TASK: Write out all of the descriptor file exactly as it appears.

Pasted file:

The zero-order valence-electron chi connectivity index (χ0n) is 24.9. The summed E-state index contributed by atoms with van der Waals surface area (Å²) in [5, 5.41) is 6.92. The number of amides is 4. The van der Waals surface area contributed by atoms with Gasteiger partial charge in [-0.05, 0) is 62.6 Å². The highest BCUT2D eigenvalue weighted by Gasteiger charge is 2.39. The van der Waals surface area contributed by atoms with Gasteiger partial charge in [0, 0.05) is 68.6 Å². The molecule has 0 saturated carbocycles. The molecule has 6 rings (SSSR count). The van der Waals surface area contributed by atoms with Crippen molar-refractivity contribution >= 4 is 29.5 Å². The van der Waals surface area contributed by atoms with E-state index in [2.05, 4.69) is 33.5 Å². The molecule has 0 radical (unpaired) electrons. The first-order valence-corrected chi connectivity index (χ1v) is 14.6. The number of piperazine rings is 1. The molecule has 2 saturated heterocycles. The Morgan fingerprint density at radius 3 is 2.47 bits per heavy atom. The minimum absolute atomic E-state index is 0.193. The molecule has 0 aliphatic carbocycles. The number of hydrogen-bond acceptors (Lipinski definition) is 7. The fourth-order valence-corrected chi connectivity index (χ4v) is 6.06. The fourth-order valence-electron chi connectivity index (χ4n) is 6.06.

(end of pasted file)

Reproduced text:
The zero-order valence-electron chi connectivity index (χ0n) is 24.9. The summed E-state index contributed by atoms with van der Waals surface area (Å²) in [5, 5.41) is 6.92. The number of amides is 4. The van der Waals surface area contributed by atoms with Gasteiger partial charge in [-0.05, 0) is 62.6 Å². The highest BCUT2D eigenvalue weighted by Gasteiger charge is 2.39. The van der Waals surface area contributed by atoms with Gasteiger partial charge in [0, 0.05) is 68.6 Å². The molecule has 0 saturated carbocycles. The molecule has 6 rings (SSSR count). The van der Waals surface area contributed by atoms with Crippen molar-refractivity contribution >= 4 is 29.5 Å². The van der Waals surface area contributed by atoms with E-state index in [2.05, 4.69) is 33.5 Å². The molecule has 0 radical (unpaired) electrons. The first-order valence-corrected chi connectivity index (χ1v) is 14.6. The number of piperazine rings is 1. The molecule has 2 saturated heterocycles. The Morgan fingerprint density at radius 3 is 2.47 bits per heavy atom. The minimum absolute atomic E-state index is 0.193. The molecule has 0 aliphatic carbocycles. The number of hydrogen-bond acceptors (Lipinski definition) is 7. The fourth-order valence-corrected chi connectivity index (χ4v) is 6.06. The fourth-order valence-electron chi connectivity index (χ4n) is 6.06.